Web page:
- Levodopa/Carbidopa. The cornerstone of therapy for PD is the drug levodopa (also called L-dopa). Nerve cells can use levodopa to make dopamine and replenish the brain's reduced supply. People cannot simply take dopamine pills because dopamine does not easily pass through the blood-brain barrier. (The blood-brain barrier is a protective lining of cells inside blood vessels that regulate the transport of oxygen, glucose, and other substances in the brain.) Usually, people are given levodopa combined with another substance called carbidopa. When added to levodopa, carbidopa prevents the conversion of levodopa into dopamine except for in the brain; this stops or diminishes the side effects due to dopamine in the bloodstream. Levodopa/carbidopa is often very successful at reducing or eliminating the tremors and other motor symptoms of PD during the early stages of the disease. It allows the majority of people with PD to extend the period of time in which they can lead active, productive lives. Although levodopa/carbidopa helps most people with PD, not all symptoms respond equally to the drug. Levodopa usually helps most with bradykinesia and rigidity. Problems with balance may not respond. People often see noticeable improvement in their symptoms after starting levodopa/carbidopa therapy. However, they may need to increase the dose gradually for maximum benefit. Levodopa is often so effective that some people may not show symptoms during the early stages of the disease as long as they take the medicine. But levodopa is not a cure. Although it can reduce the symptoms of PD, it does not replace lost nerve cells and it does not stop the progression of the disease. Levodopa/carbidopa can have a variety of side effects. The most common initial side effects include nausea, low blood pressure, and restlessness. The nausea and vomiting caused by levodopa are greatly reduced by the right combination of levodopa and carbidopa. The drug also can cause drowsiness or sudden sleep onset, which can make driving and other activities dangerous. Long-term use of levodopa sometimes causes hallucinations and psychosis. In March 2017, the FDA approved safinamide tablets as an add-on treatment for individuals with PD how are currently taking levodopa/carbisopa and experiencing "off" episodes (when the person's medications are not working well, causing an increase in PD symptoms).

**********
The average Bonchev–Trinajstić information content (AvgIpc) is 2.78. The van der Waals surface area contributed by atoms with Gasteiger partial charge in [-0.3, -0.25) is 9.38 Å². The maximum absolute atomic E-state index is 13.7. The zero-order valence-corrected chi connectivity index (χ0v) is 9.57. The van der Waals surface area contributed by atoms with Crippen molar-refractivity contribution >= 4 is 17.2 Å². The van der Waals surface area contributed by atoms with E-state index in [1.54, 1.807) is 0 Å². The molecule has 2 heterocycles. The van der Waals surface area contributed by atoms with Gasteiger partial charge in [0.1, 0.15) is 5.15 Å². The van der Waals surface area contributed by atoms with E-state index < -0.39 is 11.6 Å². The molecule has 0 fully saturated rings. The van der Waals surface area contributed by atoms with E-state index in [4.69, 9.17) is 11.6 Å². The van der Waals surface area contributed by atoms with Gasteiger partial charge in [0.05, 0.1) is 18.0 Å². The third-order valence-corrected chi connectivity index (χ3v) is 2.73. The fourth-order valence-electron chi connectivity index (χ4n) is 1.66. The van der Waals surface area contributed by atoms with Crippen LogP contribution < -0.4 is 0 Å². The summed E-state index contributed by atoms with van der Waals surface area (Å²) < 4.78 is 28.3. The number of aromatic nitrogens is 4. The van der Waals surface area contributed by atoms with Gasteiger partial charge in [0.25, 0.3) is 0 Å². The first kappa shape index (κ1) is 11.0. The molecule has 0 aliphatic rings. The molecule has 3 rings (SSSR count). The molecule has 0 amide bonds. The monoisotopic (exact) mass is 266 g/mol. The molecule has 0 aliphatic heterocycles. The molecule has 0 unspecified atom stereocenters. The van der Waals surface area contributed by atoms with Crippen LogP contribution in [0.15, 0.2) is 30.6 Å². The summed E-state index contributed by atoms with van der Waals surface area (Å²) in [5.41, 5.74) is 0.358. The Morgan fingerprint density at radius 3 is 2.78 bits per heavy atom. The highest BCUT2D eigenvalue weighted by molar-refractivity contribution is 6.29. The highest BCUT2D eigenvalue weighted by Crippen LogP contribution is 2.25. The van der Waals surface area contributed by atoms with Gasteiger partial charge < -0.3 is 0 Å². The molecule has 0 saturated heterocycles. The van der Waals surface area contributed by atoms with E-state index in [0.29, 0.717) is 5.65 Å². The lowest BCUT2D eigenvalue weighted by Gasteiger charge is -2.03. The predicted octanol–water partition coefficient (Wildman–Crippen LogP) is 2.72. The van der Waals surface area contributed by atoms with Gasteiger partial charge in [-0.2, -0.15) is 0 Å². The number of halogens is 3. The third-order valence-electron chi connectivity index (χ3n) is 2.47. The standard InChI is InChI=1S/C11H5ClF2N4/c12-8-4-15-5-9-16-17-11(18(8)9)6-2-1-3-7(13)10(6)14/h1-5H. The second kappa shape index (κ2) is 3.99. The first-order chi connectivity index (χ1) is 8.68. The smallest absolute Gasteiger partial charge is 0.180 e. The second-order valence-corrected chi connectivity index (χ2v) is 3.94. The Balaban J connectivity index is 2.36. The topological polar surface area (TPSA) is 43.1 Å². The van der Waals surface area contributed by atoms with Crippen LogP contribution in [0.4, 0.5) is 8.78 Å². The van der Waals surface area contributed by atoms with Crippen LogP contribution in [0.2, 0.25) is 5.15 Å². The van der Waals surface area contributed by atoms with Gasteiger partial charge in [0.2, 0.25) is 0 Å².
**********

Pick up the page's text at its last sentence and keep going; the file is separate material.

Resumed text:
- Dyskinesias, or involuntary movements such twisting and writhing, commonly develop in people who take levodopa over an extended period. These movements may be either mild or severe. Some doctors start younger individuals with PD on drugs that act directly like dopamine itself and add levodopa later in the course of the disease. The dosage of levodopa is sometimes reduced in order to lessen these drug-induced movements. The drug amantadine may help control dyskinesias but if dyskinesias are severe, surgical treatment such as deep brain stimulation may be considered (see description in “Surgery”). Other difficulties may be encountered later in the disease course. People with PD may begin to notice more pronounced symptoms before their first dose of medication in the morning and between doses as the period of effectiveness after each dose begins to shorten, called the wearing-off effect. People experience sudden, unpredictable “off periods,” where the medications do not seem to be working. One approach to alleviating these side effects is to take levodopa more often and in smaller amounts. People with PD should never stop taking levodopa without their physician's input, because rapidly withdrawing the drug can have potentially serious side effects.